Both state and federal laws protect residents of Minnesota from unreasonable searches and seizures. How does that apply to something like your trash?
If you think that your right to privacy extends all the way to the dump, you would be sadly mistaken.
Minnesota made the definitive ruling: Your privacy ends where the curb begins
The question came to a head in 2015 when the Minnesota Supreme Court ruled that the state’s constitution doesn’t provide any additional privacy rights over those afforded by the Fourth Amendment of the U.S. Constitution.
The ruling was prompted by a 2012 case where the police raided a Hutchinson’s resident’s trash for evidence of drugs. Meth was found, and the police then used that evidence to secure a warrant to search the man’s home — where more drugs were found. That ultimately led to his conviction on a drug crime.
The man appealed his conviction on the basis that the warrantless search of his trash was an unreasonable violation of his privacy. The majority of the court ultimately disagreed, saying that once the trash was set on the curb for pickup, the expectation of privacy was gone. The trash is then “fair game” for a warrantless search.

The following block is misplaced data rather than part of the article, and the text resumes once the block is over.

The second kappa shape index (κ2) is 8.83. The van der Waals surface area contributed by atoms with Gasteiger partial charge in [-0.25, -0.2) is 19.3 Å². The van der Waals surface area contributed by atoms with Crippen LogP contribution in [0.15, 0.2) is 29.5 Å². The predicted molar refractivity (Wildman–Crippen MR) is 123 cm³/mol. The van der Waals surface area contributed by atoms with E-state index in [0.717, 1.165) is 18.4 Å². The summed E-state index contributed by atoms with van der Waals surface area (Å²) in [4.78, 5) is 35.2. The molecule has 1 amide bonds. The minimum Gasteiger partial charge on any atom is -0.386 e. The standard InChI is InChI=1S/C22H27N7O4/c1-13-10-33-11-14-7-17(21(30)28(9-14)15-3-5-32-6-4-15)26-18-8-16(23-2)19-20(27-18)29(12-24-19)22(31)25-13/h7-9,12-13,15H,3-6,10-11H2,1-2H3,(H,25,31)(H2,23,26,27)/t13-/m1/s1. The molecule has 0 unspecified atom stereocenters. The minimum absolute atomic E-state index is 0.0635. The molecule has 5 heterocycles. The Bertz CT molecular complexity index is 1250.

However, in their dissent, two justices pointed out that this actually gives the police a very broad ability to use what they find in someone’s trash to get a warrant for a search inside that person’s house. With today’s technology, they can even obtain DNA evidence from someone’s trash without a warrant.
When you’re under investigation for a federal crime, get help
You may already be conscious of the fact that you’re being investigated by federal agents on suspicion of criminal activity. If you are, every move you make will be heavily scrutinized.
This is the time — before you’re indicted or charged — to speak with an experienced attorney.